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The unaffiliated rank third among world religion groups, Pew study says

Jim Hollander / EPA

Franciscan nuns and Nigerian Christians pray inside St. Catherine's Church, adjacent to the Church of the Nativity, traditionally accepted as the birthplace of Jesus Christ, in the West Bank town of Bethlehem on Monday.

Roughly one in six people around the world has no religious affiliation, a new study by the Pew Research Center’s Forum on Religion & Public Life found, making the unaffiliated the third-largest religious group worldwide, behind Christians and Muslims, and about equal in size to the world’s Catholic population.

The religiously unaffiliated population includes atheists, agnostics and people who do not identify with any particular religion in surveys, the study issued Tuesday reads. Many of the religiously unaffiliated, however, hold religious or spiritual beliefs, the study emphasized.

"For example, belief in God or a higher power is shared by 7 percent of Chinese unaffiliated adults, 30 percent of French unaffiliated adults and 68 percent of unaffiliated U.S. adults," it read.

Making up 16.3 percent of the world population, this group comprises a majority of the population in six countries. China's number of religiously unaffiliated is the largest, with a 62 percent share.

The Pew Forum's study is based on self-identification.

Titled "The Global Religious Landscape," the study analyzed data available as of early 2012 from more than 2,500 national censuses and large-scale surveys, and found that Christians are the world's biggest religious group, with 2.2 billion people or 32 percent of the world’s population. The largest share of all Christians live in the United States, followed by Brazil and Mexico.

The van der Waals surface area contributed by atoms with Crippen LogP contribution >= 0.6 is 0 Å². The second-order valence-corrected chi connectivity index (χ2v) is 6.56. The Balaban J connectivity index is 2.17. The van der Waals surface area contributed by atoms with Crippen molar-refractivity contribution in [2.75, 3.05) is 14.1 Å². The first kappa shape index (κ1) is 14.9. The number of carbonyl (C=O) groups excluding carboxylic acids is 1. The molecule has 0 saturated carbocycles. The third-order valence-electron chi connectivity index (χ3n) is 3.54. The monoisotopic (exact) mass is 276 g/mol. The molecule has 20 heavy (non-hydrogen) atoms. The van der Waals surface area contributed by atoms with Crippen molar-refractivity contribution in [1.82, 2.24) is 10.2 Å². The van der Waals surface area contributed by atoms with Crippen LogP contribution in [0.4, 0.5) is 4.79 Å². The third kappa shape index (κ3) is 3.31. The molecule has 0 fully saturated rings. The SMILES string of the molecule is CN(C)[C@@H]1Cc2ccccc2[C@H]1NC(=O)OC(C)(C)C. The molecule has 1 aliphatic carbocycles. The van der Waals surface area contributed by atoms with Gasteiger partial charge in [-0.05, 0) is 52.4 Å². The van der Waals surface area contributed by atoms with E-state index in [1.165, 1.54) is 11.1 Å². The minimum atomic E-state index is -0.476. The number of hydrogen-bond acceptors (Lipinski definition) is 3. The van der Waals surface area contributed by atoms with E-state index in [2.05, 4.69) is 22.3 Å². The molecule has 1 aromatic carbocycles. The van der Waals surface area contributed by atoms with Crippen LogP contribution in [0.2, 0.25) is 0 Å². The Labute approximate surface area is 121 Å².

About half of all Christians are Catholic, while an estimated 37 percent of Christians are Protestant, the study shows. Greek and Russian Orthodox Christians make up 12 percent of Christians.

With 23 percent of the world's population, Muslims represent the second-largest religious group and are a majority in 49 countries, including 19 of the 20 countries in the Middle East and North Africa.

Hindus make up 15 percent of the population, while the nearly 500 million Buddhists add up to 7 percent.

The study also found that the median age of Muslims (23 years) and Hindus (26) is younger than the median age of the world’s overall population (28), and more than 12 years younger than the median age of Jews, which is 36 years old.

"Muslims are going to grow as a share of the world's population, and an important part of that is this young age structure," Pew Forum demographer Conrad Hackett told Reuters.

Judaism has the weakest growth prospects in comparison.

There are about 15 million Jews in the world, or about 0.2 percent of the global population, and about 44 percent of them live in North America, while about 41 percent live mostly in Israel.

The Pew Forum study also shows that an estimated 405 million people practice various folk or traditional religions, including African traditional religions, Chinese folk religions, Native American religions and Australian aboriginal religions. More than 70 percent of the world’s folk religion practitioners live in China.

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